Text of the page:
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Utah Teachers of the Deaf-Blind

NCDB is excited to feature teachers of the deaf-blind (TDBs) and other teachers with specialized expertise in deaf-blindness in Utah, the first state in the nation to have certified TDBs.

In these profiles, they share their experiences and raise awareness of the importance of specialized training in deaf-blindness and certified TDBs. We plan to feature two teachers every month, so check back soon.

Sixteen staff members of Utah Schools for the Deaf and Blind standing outside smiling at camera.

Sundie Marx

Published November 2022

Sundie Marx began working as an intervener while attending college. After graduation, she knew without a doubt that she wanted to continue her education to learn how to better support children with deaf-blindness and their families.

Sundie went on to receive a master’s in developmental psychology from the University of Pittsburgh, and endorsements in teacher of the deaf-blind and early childhood educator from the University of Utah. She says her best training has been from directly working with children and their families. 

For more than 15 years, Sundie has been with Deaf-Blind Services at Utah Schools for the Deaf and the Blind (USDB), now serving as a teacher of the deaf-blind and early interventionist with their Early Intervention and Early Childhood teams throughout Utah. She also is a member of the USDB Advisory Council. In addition to her job at USDB, Sundie is working with the National Center on Deaf-Blindness to create a professional development training module on early intervention.

Sundie believes that an important part of her job is coaching caregivers to develop the skills and confidence needed to be the best parent they can be for their child. “This will transfer directly to their child,” she adds, “improving their skills and confidence.”

“I recently had a mom tell me that, because of the skills she’d learned, she finally feels like her  daughter’s mom rather than her nurse or therapist,” explains Sundie. “It’s rewarding to know she now has a connection and bond with her daughter and not just that of a full-time caregiver.”

To Sundie, becoming a teacher of the deaf-blind and receiving the deaf-blind endorsement was exceptionally meaningful: “It means that children who are deaf-blind and their families are being represented and recognized as a group of individuals who deserve well-trained educators to help them better access their education.”

A woman holding a baby.
Sundie Marx holding a baby

You will learn a lot more from caregivers of children who are deaf-blind than you will from your own agendas or lesson plans, so follow their lead!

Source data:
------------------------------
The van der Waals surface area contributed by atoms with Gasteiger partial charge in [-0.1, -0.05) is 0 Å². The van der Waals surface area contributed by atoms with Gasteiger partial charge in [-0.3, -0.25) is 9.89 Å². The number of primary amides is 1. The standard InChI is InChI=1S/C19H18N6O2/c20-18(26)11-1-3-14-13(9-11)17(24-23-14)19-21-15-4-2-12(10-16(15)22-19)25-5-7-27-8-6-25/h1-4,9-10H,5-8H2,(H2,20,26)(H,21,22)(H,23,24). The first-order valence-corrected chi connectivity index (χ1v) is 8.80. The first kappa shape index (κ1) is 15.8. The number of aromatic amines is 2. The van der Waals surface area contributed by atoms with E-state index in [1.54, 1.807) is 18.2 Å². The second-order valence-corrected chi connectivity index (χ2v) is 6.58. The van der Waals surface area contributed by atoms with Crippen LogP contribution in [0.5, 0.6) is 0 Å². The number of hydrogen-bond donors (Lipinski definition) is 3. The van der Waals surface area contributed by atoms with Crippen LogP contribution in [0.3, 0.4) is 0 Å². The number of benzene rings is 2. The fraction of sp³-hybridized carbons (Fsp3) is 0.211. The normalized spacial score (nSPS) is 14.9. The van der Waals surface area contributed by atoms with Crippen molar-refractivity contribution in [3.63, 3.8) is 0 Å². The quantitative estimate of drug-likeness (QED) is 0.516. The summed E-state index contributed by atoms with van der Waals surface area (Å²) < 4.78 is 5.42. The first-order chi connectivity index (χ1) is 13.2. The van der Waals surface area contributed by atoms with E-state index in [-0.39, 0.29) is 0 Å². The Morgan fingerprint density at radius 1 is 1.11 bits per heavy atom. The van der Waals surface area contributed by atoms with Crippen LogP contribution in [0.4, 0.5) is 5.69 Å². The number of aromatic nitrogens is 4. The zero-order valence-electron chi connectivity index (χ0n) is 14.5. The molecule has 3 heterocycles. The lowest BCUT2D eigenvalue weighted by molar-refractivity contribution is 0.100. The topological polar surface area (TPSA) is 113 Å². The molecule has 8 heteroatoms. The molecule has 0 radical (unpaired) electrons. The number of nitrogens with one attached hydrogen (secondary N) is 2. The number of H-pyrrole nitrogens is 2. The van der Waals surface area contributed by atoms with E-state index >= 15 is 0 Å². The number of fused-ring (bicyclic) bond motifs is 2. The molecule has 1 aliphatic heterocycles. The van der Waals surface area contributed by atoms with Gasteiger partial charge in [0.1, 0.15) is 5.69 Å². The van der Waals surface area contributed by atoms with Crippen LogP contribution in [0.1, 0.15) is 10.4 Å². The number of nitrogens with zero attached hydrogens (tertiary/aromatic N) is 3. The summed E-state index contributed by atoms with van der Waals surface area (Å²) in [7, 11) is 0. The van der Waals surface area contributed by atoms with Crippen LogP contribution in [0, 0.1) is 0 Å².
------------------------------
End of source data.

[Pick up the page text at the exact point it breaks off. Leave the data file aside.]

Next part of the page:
Tricia Broadhead

Published November 2022

While on her first job as a classroom paraprofessional in 1997, Tricia Broadhead met a student with deaf-blindness. She applied for and became that student’s intervener, working with her while she completed a degree from Utah State University in special education with a severe/profound endorsement. In 2000, she became a deaf-blind teacher specialist with Utah Schools for the Deaf and the Blind (USDB) and has worked for them ever since.

To broaden her understanding, Tricia went on co-visits with other deaf-blind specialists and took additional university courses in deaf-blindness, vision loss, and orientation and mobility. Likewise, USDB brought in many of the top leaders in deaf-blindness to share their expertise. 

Tricia initially worked with a full caseload of students for four years before switching to orientation and training for new interveners in the state. Today, she works with students and serves on the Utah state deaf-blind project’s training team, which provides full project training and orientation for every intervener hired. 

Tricia loves collaborating with her teammates and hearing their different perspectives. “I still learn something new every time I am taught by one of the knowledgeable people on our team,” she says. “We work together to figure out difficult situations and roadblocks we’re facing. And it’s truly amazing when I see a student be successful with something that I helped implement.”

A teacher and young girl who is deaf-blind read a book together.
Trisha Broadhead with a student

I love the saying, “Success doesn’t come from what you do occasionally, it comes from what you do consistently.” It’s so applicable to working with students who are deaf-blind. We have to be consistent and always celebrate the small accomplishments!